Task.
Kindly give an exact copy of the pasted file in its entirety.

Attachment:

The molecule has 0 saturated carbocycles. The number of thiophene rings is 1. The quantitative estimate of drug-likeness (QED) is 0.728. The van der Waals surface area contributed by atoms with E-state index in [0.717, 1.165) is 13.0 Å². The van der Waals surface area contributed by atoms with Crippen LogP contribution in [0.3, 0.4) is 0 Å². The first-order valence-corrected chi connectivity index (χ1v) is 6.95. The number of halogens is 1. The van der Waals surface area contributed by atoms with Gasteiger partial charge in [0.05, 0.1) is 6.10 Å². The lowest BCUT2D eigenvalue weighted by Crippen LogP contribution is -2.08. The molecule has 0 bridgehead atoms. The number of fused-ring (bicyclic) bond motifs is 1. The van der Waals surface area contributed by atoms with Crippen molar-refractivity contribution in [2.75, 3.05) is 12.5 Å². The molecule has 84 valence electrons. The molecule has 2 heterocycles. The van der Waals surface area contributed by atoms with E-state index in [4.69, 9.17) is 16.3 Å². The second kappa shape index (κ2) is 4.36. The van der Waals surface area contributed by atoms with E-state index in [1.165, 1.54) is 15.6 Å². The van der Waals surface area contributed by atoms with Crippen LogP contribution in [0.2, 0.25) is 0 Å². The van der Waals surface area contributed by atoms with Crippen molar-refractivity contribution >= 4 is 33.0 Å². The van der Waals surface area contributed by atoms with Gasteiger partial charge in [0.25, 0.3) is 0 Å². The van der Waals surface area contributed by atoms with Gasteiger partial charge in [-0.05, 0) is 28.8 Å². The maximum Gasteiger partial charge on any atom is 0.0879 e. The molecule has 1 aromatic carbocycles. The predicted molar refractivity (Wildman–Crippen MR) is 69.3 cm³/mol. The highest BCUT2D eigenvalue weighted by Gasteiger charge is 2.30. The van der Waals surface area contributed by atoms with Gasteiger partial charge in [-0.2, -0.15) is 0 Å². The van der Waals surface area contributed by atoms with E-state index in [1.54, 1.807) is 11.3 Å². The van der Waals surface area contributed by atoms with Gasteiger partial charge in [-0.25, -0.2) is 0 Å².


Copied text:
The molecule has 0 saturated carbocycles. The number of thiophene rings is 1. The quantitative estimate of drug-likeness (QED) is 0.728. The van der Waals surface area contributed by atoms with E-state index in [0.717, 1.165) is 13.0 Å². The van der Waals surface area contributed by atoms with Crippen LogP contribution in [0.3, 0.4) is 0 Å². The first-order valence-corrected chi connectivity index (χ1v) is 6.95. The number of halogens is 1. The van der Waals surface area contributed by atoms with Gasteiger partial charge in [0.05, 0.1) is 6.10 Å². The lowest BCUT2D eigenvalue weighted by Crippen LogP contribution is -2.08. The molecule has 0 bridgehead atoms. The number of fused-ring (bicyclic) bond motifs is 1. The van der Waals surface area contributed by atoms with Crippen molar-refractivity contribution in [2.75, 3.05) is 12.5 Å². The molecule has 84 valence electrons. The molecule has 2 heterocycles. The van der Waals surface area contributed by atoms with E-state index in [4.69, 9.17) is 16.3 Å². The second kappa shape index (κ2) is 4.36. The van der Waals surface area contributed by atoms with E-state index in [1.165, 1.54) is 15.6 Å². The van der Waals surface area contributed by atoms with Crippen LogP contribution in [0.2, 0.25) is 0 Å². The van der Waals surface area contributed by atoms with Crippen molar-refractivity contribution >= 4 is 33.0 Å². The van der Waals surface area contributed by atoms with Gasteiger partial charge in [0.25, 0.3) is 0 Å². The van der Waals surface area contributed by atoms with Gasteiger partial charge in [-0.05, 0) is 28.8 Å². The maximum Gasteiger partial charge on any atom is 0.0879 e. The molecule has 1 aromatic carbocycles. The predicted molar refractivity (Wildman–Crippen MR) is 69.3 cm³/mol. The highest BCUT2D eigenvalue weighted by Gasteiger charge is 2.30. The van der Waals surface area contributed by atoms with Gasteiger partial charge in [-0.2, -0.15) is 0 Å². The van der Waals surface area contributed by atoms with E-state index in [1.54, 1.807) is 11.3 Å². The van der Waals surface area contributed by atoms with Gasteiger partial charge in [-0.25, -0.2) is 0 Å².